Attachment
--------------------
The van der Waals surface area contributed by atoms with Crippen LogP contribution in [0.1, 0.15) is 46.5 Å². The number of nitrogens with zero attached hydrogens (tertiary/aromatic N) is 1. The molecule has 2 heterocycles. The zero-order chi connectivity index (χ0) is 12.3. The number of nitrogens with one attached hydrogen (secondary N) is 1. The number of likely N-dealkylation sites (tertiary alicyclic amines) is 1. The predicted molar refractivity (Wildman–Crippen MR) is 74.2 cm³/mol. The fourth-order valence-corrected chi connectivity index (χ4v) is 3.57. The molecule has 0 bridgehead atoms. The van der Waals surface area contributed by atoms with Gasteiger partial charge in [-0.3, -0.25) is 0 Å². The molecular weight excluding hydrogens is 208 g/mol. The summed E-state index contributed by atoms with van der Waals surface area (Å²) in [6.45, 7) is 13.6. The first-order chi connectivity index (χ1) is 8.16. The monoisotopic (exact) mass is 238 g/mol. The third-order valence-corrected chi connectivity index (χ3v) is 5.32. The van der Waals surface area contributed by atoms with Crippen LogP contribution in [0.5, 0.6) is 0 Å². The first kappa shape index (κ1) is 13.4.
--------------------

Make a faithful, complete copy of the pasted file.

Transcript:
The van der Waals surface area contributed by atoms with Crippen LogP contribution in [0.1, 0.15) is 46.5 Å². The number of nitrogens with zero attached hydrogens (tertiary/aromatic N) is 1. The molecule has 2 heterocycles. The zero-order chi connectivity index (χ0) is 12.3. The number of nitrogens with one attached hydrogen (secondary N) is 1. The number of likely N-dealkylation sites (tertiary alicyclic amines) is 1. The predicted molar refractivity (Wildman–Crippen MR) is 74.2 cm³/mol. The fourth-order valence-corrected chi connectivity index (χ4v) is 3.57. The molecule has 0 bridgehead atoms. The van der Waals surface area contributed by atoms with Gasteiger partial charge in [-0.3, -0.25) is 0 Å². The molecular weight excluding hydrogens is 208 g/mol. The summed E-state index contributed by atoms with van der Waals surface area (Å²) in [6.45, 7) is 13.6. The first-order chi connectivity index (χ1) is 8.16. The monoisotopic (exact) mass is 238 g/mol. The third-order valence-corrected chi connectivity index (χ3v) is 5.32. The van der Waals surface area contributed by atoms with Crippen LogP contribution in [0.5, 0.6) is 0 Å². The first kappa shape index (κ1) is 13.4.